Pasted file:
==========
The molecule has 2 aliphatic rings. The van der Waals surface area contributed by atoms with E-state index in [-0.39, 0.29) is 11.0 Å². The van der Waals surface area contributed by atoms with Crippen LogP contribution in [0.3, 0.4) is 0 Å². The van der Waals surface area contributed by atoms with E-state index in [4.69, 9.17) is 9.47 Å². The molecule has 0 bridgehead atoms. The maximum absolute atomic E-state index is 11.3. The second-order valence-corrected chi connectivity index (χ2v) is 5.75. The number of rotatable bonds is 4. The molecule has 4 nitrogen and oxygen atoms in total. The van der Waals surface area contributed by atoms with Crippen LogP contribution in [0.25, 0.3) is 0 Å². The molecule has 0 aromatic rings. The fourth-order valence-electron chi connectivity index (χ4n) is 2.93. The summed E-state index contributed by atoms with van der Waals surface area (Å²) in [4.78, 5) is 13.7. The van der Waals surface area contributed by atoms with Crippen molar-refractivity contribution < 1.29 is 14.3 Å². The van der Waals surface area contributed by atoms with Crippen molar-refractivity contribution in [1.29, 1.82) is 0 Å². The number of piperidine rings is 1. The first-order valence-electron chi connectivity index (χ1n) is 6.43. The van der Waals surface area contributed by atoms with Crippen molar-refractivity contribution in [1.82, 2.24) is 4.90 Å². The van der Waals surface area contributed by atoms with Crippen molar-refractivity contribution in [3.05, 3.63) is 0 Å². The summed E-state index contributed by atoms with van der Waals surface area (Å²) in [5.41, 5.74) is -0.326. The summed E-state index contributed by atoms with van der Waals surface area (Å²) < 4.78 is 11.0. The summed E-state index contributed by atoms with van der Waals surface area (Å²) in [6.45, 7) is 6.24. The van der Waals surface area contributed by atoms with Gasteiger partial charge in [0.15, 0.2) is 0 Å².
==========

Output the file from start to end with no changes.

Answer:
The molecule has 2 aliphatic rings. The van der Waals surface area contributed by atoms with E-state index in [-0.39, 0.29) is 11.0 Å². The van der Waals surface area contributed by atoms with Crippen LogP contribution in [0.3, 0.4) is 0 Å². The van der Waals surface area contributed by atoms with E-state index in [4.69, 9.17) is 9.47 Å². The molecule has 0 bridgehead atoms. The maximum absolute atomic E-state index is 11.3. The second-order valence-corrected chi connectivity index (χ2v) is 5.75. The number of rotatable bonds is 4. The molecule has 4 nitrogen and oxygen atoms in total. The van der Waals surface area contributed by atoms with Crippen LogP contribution in [0.25, 0.3) is 0 Å². The molecule has 0 aromatic rings. The fourth-order valence-electron chi connectivity index (χ4n) is 2.93. The summed E-state index contributed by atoms with van der Waals surface area (Å²) in [4.78, 5) is 13.7. The van der Waals surface area contributed by atoms with Crippen molar-refractivity contribution < 1.29 is 14.3 Å². The van der Waals surface area contributed by atoms with Crippen molar-refractivity contribution in [1.29, 1.82) is 0 Å². The number of piperidine rings is 1. The first-order valence-electron chi connectivity index (χ1n) is 6.43. The van der Waals surface area contributed by atoms with Crippen molar-refractivity contribution in [1.82, 2.24) is 4.90 Å². The van der Waals surface area contributed by atoms with Crippen molar-refractivity contribution in [3.05, 3.63) is 0 Å². The summed E-state index contributed by atoms with van der Waals surface area (Å²) in [5.41, 5.74) is -0.326. The summed E-state index contributed by atoms with van der Waals surface area (Å²) < 4.78 is 11.0. The summed E-state index contributed by atoms with van der Waals surface area (Å²) in [6.45, 7) is 6.24. The van der Waals surface area contributed by atoms with Gasteiger partial charge in [0.15, 0.2) is 0 Å².